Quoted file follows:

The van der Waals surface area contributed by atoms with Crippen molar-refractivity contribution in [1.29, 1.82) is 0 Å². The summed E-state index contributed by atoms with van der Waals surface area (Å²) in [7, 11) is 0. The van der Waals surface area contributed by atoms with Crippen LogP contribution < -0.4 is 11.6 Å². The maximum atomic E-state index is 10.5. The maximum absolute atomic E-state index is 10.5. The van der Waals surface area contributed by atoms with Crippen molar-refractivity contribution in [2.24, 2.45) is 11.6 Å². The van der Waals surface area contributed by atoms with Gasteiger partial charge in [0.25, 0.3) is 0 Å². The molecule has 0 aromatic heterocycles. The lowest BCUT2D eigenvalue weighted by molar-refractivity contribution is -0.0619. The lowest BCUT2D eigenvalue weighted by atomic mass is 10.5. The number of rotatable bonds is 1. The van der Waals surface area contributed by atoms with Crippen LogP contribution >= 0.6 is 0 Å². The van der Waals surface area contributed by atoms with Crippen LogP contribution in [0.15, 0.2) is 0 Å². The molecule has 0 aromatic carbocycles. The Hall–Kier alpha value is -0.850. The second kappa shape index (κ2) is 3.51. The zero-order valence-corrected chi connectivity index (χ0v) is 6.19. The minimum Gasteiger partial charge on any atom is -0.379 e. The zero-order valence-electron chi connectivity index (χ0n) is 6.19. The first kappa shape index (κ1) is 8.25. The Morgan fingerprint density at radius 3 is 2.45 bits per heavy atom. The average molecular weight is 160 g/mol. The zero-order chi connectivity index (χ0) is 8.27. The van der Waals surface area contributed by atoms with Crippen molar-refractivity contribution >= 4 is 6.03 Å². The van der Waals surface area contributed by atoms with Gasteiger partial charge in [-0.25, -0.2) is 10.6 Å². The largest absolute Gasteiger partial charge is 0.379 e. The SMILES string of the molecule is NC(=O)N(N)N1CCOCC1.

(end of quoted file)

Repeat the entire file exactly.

The van der Waals surface area contributed by atoms with Crippen molar-refractivity contribution in [1.29, 1.82) is 0 Å². The summed E-state index contributed by atoms with van der Waals surface area (Å²) in [7, 11) is 0. The van der Waals surface area contributed by atoms with Crippen LogP contribution < -0.4 is 11.6 Å². The maximum atomic E-state index is 10.5. The maximum absolute atomic E-state index is 10.5. The van der Waals surface area contributed by atoms with Crippen molar-refractivity contribution in [2.24, 2.45) is 11.6 Å². The van der Waals surface area contributed by atoms with Gasteiger partial charge in [0.25, 0.3) is 0 Å². The molecule has 0 aromatic heterocycles. The lowest BCUT2D eigenvalue weighted by molar-refractivity contribution is -0.0619. The lowest BCUT2D eigenvalue weighted by atomic mass is 10.5. The number of rotatable bonds is 1. The van der Waals surface area contributed by atoms with Crippen LogP contribution >= 0.6 is 0 Å². The van der Waals surface area contributed by atoms with Crippen LogP contribution in [0.15, 0.2) is 0 Å². The molecule has 0 aromatic carbocycles. The Hall–Kier alpha value is -0.850. The second kappa shape index (κ2) is 3.51. The zero-order valence-corrected chi connectivity index (χ0v) is 6.19. The minimum Gasteiger partial charge on any atom is -0.379 e. The zero-order valence-electron chi connectivity index (χ0n) is 6.19. The first kappa shape index (κ1) is 8.25. The Morgan fingerprint density at radius 3 is 2.45 bits per heavy atom. The average molecular weight is 160 g/mol. The zero-order chi connectivity index (χ0) is 8.27. The van der Waals surface area contributed by atoms with Crippen molar-refractivity contribution >= 4 is 6.03 Å². The van der Waals surface area contributed by atoms with Gasteiger partial charge in [-0.25, -0.2) is 10.6 Å². The largest absolute Gasteiger partial charge is 0.379 e. The SMILES string of the molecule is NC(=O)N(N)N1CCOCC1.